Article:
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CHAP. to be employed sparingly.102 When any proposi.. tion is so obvious, that it cannot fail to occur spontaneously, it would savour of the rustic or the pedant10 to declare it: but expressed or understood, the elements of syllogism are essential to all demonstration, for all reasoning whatever, implies a subject about which we reason, premises from which we reason, and a conclusion that is drawn from them.104
If Mr. S. had not too much despised logic, to be a proficient in that art, he would not have found fault with Aristotle's phraseology in dividing syllogisms into demonstrative and dialectical. He says, "For the sake of those who have not previously turned their attention to Aristotle's logic, it is necessary, before proceeding farther, to take notice of a peculiarity, (and as appears to me, an impropriety) in the use of the epithets demonstrative and dialectical, to mark the distinction between the two great classes into which he divides syllogisms; a mode of speaking which, according to the common use of language, would seem to imply, that one species of syllogism may be more conclusive and cogent than another. That this is not the case, is almost self-evident; for if a syllogism be perfect in form, it must of necessity be not only conclusive, but demonstratively conclusive. Nor is this, in fact, the idea which Aris
102 Rhetoric, l. iii. cap. 18. p. 389. edit. Buhle. et pasim.
109 I have resolved the epithet popтikov because it implies both notions.
104 Analyt. Poster. l. 1. c. 10. p. 270. edit. Buhle.
105 Elements, vol. ii. p. 249.
totle himself annexed to the distinction; for he CHAP. tells us, that it does not refer to the form of syllogisms, but to the matter; or, in plainer language, to the degree of evidence accompanying the premises on which they proceed. In the two books of his last Analytics, accordingly, he treats of syllogisms that are said to be demonstrative, because their premises are certain; and in his topics of what he calls dialectical syllogisms, because their premises are only probable. Would it not have been a clearer and juster mode of stating this distinction, to have applied the epithets demonstrative and dialectical to the truth of the conclusions resulting from these two classes of syllogisms, instead of applying them to the syllogisms themselves? The phrase demonstrative syllogism certainly seems, at first sight, to express rather the complete and necessary connection between the conclusion and the premises, than the certainty or the necessity of the truths which the premises assume."106 This reason is a very illogical one. In every legitimate syllogism, the conclusion is indeed necessarily connected with the premises; but, as every syllogism must consist of premises, as well as of a conclusion, nothing more than a dialectical or probable syllogism can be the result of dialectical or probable premises.
A demonstrative syllogism, therefore, requires premises that are necessary and certain; since, in the words of Aristotle, these qualities could not
106 Elem. vol. ii. p. 250.
CHAP. be ascribed to the conclusion, unless they belonged to the premises which are its "causes." 107 These observations are not made with a view merely to vindicate the propriety of one phraseology in preference to another. They are made rather to obviate an error into which many have fallen with respect to Aristotle's logic, in confining it to the rules by which, from given premises, we may infer a legitimate conclusion. The principal concern of logic, on the contrary, is with the premises themselves: to discover the certainty or various degrees of probability on which they rest, and to omit none of the premises that bear on the subject; since our errors, as I had before occasion to show, proceed less frequently from illogical inference, than from narrowness of comprehension and rashness of assumption, 108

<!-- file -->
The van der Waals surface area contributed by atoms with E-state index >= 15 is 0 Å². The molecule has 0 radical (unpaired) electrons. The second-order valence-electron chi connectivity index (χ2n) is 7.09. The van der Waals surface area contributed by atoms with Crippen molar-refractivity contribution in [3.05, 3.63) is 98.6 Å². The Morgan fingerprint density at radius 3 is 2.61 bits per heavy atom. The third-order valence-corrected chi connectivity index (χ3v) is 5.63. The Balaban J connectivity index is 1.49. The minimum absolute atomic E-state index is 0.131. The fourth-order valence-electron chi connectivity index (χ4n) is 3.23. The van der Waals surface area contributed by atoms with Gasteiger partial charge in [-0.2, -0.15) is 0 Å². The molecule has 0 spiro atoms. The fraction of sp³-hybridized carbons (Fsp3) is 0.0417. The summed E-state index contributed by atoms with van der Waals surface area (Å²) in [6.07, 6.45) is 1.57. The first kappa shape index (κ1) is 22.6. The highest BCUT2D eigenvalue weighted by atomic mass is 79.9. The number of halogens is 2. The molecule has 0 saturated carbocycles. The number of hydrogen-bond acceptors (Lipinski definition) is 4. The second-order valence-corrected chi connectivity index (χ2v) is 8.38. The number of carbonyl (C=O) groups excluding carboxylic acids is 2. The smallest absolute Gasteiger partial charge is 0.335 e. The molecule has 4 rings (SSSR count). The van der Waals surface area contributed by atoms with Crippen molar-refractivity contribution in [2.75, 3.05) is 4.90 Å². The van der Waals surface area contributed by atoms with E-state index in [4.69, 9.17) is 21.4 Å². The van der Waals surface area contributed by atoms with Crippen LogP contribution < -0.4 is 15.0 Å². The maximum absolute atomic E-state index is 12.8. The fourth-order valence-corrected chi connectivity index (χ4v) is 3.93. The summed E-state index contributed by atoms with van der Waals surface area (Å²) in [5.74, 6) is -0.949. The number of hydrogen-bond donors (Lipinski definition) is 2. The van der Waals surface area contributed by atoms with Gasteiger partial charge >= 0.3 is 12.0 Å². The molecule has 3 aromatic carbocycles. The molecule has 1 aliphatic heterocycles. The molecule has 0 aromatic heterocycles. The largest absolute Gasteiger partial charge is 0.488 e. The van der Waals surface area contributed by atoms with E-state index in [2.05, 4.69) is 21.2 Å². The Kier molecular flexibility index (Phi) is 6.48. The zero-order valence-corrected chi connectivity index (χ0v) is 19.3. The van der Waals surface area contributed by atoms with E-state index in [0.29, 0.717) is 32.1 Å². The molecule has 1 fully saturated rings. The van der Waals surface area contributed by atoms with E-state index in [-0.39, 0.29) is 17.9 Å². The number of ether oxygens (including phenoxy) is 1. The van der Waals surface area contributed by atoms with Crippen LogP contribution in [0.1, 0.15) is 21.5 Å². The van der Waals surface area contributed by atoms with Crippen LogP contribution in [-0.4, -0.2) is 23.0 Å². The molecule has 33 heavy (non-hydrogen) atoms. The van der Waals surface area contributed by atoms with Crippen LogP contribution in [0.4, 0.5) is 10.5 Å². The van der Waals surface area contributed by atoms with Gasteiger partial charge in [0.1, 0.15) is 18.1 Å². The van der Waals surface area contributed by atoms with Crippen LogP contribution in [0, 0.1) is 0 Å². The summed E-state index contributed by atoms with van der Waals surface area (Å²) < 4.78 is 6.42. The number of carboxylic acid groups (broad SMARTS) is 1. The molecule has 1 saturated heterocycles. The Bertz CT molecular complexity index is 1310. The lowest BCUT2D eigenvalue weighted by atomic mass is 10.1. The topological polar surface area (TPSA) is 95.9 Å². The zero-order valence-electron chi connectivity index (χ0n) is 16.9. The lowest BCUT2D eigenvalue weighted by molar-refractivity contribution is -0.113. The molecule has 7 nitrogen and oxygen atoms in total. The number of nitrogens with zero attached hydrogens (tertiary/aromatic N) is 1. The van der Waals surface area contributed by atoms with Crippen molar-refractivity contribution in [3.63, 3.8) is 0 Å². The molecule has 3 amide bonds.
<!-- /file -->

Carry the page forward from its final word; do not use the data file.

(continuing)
107 How justly did Sam. Johnson suspect, that the Peripatetic Logic had been condemned without a candid trial. See Johnson's Works, vol. ii. Preface to the Preceptor.
108 See New Analysis, p. 91. comp. p. 234.
Character of Mr. Stewart's Writings. - The Paris and
In the former chapter I obviated every one of CHAP. Mr. Stewart's objections, whether against the doctrines of my author, or my own inter- Character pretation of them. The character of the ob- Stewart's jector, and the rank which he holds in the writings. republic of letters, merited this complete ex
CHAP. amination. While professor in the university of Edinburgh, Mr. Stewart was regarded (and I think most justly) as the principal ornament of that illustrious school. His writings also, are in high estimation; most readers may derive profit from them, and all receive much "rational entertainment;" for, being well acquainted with the French and English metaphysicians, many of them men of genius and fancy, from Hobbes and Des Cartes downward to the writers of the present day, Mr. Stewart has selected from them with taste and judgment, and embodied, by way of citation, into his own works, many of their most ingenious remarks and most brilliant passages. The object of his own philosophy, is "to ascertain the simple and uncompounded faculties, or principles, of which the mind consists; and his method of prosecuting this study is the way of observation and experiment recommended by Lord Bacon, for ascertaining the properties of bodies."1 Whatever may be thought of this undertaking, or of his own and Dr. Reid's success in conducting it, Mr. Stewart will be acknowledged to have embellished many parts of his subject, by natural and apt comparisons, and to have adorned the whole with a style, less attic and various indeed than that of Locke or Hume, but clear, flowing, and harmonious. To me it appears, that the authors on whom he has formed his taste, are not of native growth; much less has he looked back to Greece or Rome; France should seem to have 1 Stewart's Elements, passim.